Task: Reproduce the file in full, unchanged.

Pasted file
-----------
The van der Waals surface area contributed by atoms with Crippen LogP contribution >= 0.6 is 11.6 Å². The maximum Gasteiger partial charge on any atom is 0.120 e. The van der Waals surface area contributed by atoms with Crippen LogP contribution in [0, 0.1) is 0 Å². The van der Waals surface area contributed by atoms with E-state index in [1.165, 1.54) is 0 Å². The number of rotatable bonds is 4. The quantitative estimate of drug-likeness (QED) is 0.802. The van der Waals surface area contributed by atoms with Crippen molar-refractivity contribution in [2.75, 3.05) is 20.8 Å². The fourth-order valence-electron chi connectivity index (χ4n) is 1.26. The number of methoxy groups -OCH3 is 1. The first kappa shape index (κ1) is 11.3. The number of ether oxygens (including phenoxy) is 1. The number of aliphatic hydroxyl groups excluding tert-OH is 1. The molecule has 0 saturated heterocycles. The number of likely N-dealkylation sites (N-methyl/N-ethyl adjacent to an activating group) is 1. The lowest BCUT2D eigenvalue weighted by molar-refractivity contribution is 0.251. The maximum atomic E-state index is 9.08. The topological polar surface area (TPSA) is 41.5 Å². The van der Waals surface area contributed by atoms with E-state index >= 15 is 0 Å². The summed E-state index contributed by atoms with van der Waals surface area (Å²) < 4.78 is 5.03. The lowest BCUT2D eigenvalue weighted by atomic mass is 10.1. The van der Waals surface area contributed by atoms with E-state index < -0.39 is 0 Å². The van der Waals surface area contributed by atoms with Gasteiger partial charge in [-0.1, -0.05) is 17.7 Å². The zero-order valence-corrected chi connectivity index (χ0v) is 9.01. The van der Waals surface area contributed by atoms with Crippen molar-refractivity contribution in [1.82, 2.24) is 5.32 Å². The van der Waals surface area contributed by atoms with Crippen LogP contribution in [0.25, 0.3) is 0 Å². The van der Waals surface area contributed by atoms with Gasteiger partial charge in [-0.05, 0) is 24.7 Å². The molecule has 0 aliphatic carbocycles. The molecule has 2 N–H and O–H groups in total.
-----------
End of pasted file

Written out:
The van der Waals surface area contributed by atoms with Crippen LogP contribution >= 0.6 is 11.6 Å². The maximum Gasteiger partial charge on any atom is 0.120 e. The van der Waals surface area contributed by atoms with Crippen LogP contribution in [0, 0.1) is 0 Å². The van der Waals surface area contributed by atoms with E-state index in [1.165, 1.54) is 0 Å². The number of rotatable bonds is 4. The quantitative estimate of drug-likeness (QED) is 0.802. The van der Waals surface area contributed by atoms with Crippen molar-refractivity contribution in [2.75, 3.05) is 20.8 Å². The fourth-order valence-electron chi connectivity index (χ4n) is 1.26. The number of methoxy groups -OCH3 is 1. The first kappa shape index (κ1) is 11.3. The number of ether oxygens (including phenoxy) is 1. The number of aliphatic hydroxyl groups excluding tert-OH is 1. The molecule has 0 saturated heterocycles. The number of likely N-dealkylation sites (N-methyl/N-ethyl adjacent to an activating group) is 1. The lowest BCUT2D eigenvalue weighted by molar-refractivity contribution is 0.251. The maximum atomic E-state index is 9.08. The topological polar surface area (TPSA) is 41.5 Å². The van der Waals surface area contributed by atoms with E-state index >= 15 is 0 Å². The summed E-state index contributed by atoms with van der Waals surface area (Å²) < 4.78 is 5.03. The lowest BCUT2D eigenvalue weighted by atomic mass is 10.1. The van der Waals surface area contributed by atoms with E-state index < -0.39 is 0 Å². The van der Waals surface area contributed by atoms with Gasteiger partial charge in [-0.1, -0.05) is 17.7 Å². The zero-order valence-corrected chi connectivity index (χ0v) is 9.01. The van der Waals surface area contributed by atoms with Crippen molar-refractivity contribution in [1.82, 2.24) is 5.32 Å². The van der Waals surface area contributed by atoms with Crippen LogP contribution in [0.25, 0.3) is 0 Å². The van der Waals surface area contributed by atoms with Gasteiger partial charge in [-0.05, 0) is 24.7 Å². The molecule has 0 aliphatic carbocycles. The molecule has 2 N–H and O–H groups in total.